IBM CEO Says Business Transformation Through AI Will Take Another Decade

IBM CEO Says Business Transformation Through AI Will Take Another Decade

CIO Journal celebrates its 10th anniversary by asking business leaders to share their views on the changing role of business and technology.

Arvind Krishna, Managing Director of International Business Machines Corp., touched on a range of topics including artificial intelligence in the corporate world, which he says will become much more important and useful over the next 10 years.

Mr. Krishna spent more than three decades at IBM.

Before becoming CEO in 2020, he was senior vice president for cloud and cognitive software. One of his key accomplishments was leading IBM’s $34 billion acquisition of open-source enterprise software company Red Hat Inc., which closed in 2019.

Since his appointment as CEO, Mr. Krishna has focused IBM on areas such as hybrid cloud computing, AI, blockchain and quantum computing. As part of this new direction, he led the spin-off of IBM’s $19 billion information technology services business last year into a new company, Kyndryl Holdings. Inc.

Here are the edited highlights of the conversation with Mr. Krishna. Portions of this interview appeared in a The Wall Street Journal panel discussion published earlier this month.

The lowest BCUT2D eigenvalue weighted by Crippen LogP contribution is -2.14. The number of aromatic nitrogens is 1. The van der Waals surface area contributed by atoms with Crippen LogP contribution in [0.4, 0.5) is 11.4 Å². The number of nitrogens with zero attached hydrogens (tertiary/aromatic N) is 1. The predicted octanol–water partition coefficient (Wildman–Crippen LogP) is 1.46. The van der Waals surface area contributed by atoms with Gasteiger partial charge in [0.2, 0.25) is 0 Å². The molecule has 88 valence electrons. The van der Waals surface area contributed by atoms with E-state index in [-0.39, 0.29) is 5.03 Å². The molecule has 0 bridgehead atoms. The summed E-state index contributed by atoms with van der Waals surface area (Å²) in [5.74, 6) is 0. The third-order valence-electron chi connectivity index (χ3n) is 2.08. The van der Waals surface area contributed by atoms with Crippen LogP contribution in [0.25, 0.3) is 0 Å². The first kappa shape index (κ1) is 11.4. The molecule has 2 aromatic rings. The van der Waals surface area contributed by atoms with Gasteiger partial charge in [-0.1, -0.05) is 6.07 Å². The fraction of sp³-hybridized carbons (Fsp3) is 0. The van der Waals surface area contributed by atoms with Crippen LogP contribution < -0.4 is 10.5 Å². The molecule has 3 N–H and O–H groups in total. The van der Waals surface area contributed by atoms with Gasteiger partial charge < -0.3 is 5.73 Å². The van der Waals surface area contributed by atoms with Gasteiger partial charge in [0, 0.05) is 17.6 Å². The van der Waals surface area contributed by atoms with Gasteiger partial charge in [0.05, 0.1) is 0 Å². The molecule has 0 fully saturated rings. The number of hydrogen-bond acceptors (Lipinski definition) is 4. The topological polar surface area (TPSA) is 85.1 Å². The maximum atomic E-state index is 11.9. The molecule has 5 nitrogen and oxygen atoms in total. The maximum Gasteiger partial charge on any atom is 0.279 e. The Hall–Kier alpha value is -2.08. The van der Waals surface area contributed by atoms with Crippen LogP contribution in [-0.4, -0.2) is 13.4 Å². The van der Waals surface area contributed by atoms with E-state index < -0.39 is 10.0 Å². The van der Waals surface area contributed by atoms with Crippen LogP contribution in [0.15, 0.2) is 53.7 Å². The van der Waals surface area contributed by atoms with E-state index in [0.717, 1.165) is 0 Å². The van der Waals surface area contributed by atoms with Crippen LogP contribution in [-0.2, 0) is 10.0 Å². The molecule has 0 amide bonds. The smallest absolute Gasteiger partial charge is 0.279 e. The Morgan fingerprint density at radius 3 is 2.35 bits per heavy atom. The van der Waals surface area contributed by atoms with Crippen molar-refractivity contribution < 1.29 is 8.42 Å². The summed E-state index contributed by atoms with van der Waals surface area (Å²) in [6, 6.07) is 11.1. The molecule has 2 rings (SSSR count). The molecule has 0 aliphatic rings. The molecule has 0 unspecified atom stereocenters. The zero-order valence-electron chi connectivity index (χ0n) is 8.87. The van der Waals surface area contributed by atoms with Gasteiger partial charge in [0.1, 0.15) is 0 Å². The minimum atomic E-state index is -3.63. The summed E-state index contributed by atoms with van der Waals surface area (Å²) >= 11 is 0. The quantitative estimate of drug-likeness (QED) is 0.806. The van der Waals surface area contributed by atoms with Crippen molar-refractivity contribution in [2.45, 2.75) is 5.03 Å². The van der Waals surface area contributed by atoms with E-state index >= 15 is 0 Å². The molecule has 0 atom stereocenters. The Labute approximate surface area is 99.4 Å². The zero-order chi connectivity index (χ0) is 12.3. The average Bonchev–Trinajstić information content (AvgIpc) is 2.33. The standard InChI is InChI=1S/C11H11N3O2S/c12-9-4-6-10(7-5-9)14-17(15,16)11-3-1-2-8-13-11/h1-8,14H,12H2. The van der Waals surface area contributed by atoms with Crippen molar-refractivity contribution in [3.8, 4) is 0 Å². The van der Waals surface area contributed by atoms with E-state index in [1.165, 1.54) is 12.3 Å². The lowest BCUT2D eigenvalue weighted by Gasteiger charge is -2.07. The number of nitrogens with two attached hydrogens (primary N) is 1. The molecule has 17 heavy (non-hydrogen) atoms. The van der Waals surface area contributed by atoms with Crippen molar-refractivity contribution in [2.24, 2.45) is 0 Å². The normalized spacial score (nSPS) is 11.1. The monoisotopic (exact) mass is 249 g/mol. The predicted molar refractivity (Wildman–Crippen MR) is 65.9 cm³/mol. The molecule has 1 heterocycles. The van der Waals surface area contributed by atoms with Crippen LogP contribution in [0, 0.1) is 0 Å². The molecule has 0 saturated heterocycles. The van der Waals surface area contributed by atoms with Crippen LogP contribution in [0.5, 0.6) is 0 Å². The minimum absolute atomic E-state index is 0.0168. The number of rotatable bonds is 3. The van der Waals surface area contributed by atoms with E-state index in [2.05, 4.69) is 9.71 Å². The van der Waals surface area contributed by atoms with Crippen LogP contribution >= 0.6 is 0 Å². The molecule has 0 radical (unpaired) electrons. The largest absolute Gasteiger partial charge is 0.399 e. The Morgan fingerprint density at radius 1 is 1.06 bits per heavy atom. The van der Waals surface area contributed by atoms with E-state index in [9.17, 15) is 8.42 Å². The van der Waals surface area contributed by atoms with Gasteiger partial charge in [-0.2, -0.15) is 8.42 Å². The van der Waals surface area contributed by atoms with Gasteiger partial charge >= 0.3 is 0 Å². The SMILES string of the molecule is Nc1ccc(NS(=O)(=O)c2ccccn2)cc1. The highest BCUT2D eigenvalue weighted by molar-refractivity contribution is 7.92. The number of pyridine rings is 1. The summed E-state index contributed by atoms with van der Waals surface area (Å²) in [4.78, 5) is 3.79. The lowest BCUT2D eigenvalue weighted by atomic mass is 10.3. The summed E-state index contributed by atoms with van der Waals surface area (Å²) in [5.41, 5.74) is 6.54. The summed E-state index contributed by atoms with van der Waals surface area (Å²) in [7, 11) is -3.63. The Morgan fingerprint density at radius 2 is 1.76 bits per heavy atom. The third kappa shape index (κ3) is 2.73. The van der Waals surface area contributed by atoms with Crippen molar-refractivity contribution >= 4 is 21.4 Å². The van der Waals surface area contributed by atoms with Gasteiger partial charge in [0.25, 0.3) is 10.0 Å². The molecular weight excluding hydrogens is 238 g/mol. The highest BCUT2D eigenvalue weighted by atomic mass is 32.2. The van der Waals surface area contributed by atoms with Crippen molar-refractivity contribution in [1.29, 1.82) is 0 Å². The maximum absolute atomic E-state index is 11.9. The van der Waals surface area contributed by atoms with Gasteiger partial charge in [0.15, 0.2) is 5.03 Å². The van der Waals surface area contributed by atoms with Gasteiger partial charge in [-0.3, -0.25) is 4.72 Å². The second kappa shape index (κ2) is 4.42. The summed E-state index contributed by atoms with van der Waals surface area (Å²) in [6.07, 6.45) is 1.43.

WSJ: How has the relationship between business and technology evolved over the past 10 years?

Mr Krishna: If we take maybe three to five years as a backdrop, the demographics have changed. The nature of work, where people want to work and the number of people who want and could work are radically different today than they were a few years ago.

The role of the pandemic, globalization, climate change, sustainability – all play a role in how and where we work. You combine that with the need for omnichannel… in that context I would say technology has gone from being a cost of doing business to one of the fundamental sources of competitive advantage.

If I look at the sources of competitive advantage, 2,000 years ago it was physical resources. Then it was trade…the things you got from the land, gold, wheat, grain. Then it’s on to the money. You then access knowledge. Over the past century, we’ve talked about knowledge workers. Today, I think it’s technology. I think technology is the fundamental source of competitive advantage today.

WSJ: What technologies are you referring to?

Mr Krishna: Hybrid cloud. You need to have somewhere to deploy your technology, and the cloud has given us a better answer than many before. It comes down to scale, ease, flexibility and fluidity.

The second that is in front of us, but we are probably only 10% of the journey, is artificial intelligence. With the amount of data today, we know there is no way for us as humans to process everything. Techniques such as analysis and traditional databases cannot go further.